On Monday, The New York Times printed an op-ed from Clemson philosophy professor Todd May. Its cheery, holiday-themed title: “Would Human Extinction Be a Tragedy?” Yes, he answers – but only because we’ve done it to ourselves. In terms of the loss to the world, probably not.
May begins by acknowledging that the experience of “humans coming to an end would be a bad thing” – or at least it would cause some pain. He is agnostic on the question of whether “human begins as a species deserve to die out.” The question May wonders about is whether it would be a “tragedy if the planet no longer contained human beings.” His conclusion: “it would be a tragedy and that it might be a good thing.”
You first, dude.
May’s reasoning is fascinatingly nihilistic. He argues that human extinction would be tragic because we have a tragic flaw – our shortsighted use of the environment – which would be recitified by our extinction. “Humanity,” he says, “is the source of devastation of the lives of conscious animals on a scale that is difficult to comprehend.” And while he recognizes that “nature itself is hardly a Valhalla of peace and harmony,” humans are uniquely cruel (in our defense, we don’t have a generalized habit of cannibalizing our mates, as some species do). He explains that we’re wrecking the world:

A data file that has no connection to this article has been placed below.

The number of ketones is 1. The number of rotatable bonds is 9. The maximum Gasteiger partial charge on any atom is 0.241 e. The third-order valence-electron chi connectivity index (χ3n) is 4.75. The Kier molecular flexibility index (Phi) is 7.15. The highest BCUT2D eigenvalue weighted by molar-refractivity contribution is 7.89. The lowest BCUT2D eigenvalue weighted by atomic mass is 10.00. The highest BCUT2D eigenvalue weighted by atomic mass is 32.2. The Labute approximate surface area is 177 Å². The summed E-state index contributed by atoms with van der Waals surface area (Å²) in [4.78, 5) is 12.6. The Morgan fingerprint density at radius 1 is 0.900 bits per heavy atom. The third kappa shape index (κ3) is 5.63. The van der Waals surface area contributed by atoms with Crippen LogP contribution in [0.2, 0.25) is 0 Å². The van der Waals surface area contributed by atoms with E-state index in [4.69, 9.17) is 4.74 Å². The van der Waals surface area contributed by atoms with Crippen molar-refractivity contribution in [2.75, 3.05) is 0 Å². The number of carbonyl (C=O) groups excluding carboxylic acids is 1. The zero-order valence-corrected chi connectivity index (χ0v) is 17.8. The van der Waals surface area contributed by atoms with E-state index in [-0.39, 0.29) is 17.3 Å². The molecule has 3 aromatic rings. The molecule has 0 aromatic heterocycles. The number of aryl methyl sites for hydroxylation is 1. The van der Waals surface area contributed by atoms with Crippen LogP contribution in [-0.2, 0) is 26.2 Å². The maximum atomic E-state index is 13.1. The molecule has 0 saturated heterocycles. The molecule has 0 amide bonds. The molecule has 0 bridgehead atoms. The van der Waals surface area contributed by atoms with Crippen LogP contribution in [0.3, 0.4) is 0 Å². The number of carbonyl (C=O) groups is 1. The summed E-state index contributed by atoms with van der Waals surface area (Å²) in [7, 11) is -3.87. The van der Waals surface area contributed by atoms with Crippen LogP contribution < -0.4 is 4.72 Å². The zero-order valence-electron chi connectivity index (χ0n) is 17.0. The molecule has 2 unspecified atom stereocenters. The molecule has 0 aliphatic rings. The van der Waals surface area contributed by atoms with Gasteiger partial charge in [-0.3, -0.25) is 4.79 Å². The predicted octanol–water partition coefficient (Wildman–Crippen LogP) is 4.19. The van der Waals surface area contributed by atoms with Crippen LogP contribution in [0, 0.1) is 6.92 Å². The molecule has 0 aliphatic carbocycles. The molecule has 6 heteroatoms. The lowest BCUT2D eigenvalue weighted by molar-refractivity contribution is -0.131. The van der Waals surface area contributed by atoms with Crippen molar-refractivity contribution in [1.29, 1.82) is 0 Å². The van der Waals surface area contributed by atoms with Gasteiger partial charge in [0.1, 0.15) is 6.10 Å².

To make that case, let me start with a claim that I think will be at once depressing and, upon reflection, uncontroversial. Human beings are destroying large parts of the inhabitable earth and causing unimaginable suffering to many of the animals that inhabit it. This is happening through at least three means. First, human contribution to climate change is devastating ecosystems, as the recent article on Yellowstone Park in The Times exemplifies. Second, increasing human population is encroaching on ecosystems that would otherwise be intact. Third, factory farming fosters the creation of millions upon millions of animals for whom it offers nothing but suffering and misery before slaughtering them in often barbaric ways. There is no reason to think that those practices are going to diminish any time soon. Quite the opposite. Humanity, then, is the source of devastation of the lives of conscious animals on a scale that is difficult to comprehend. ... If this were all to the story there would be no tragedy. The elimination of the human species would be a good thing, full stop.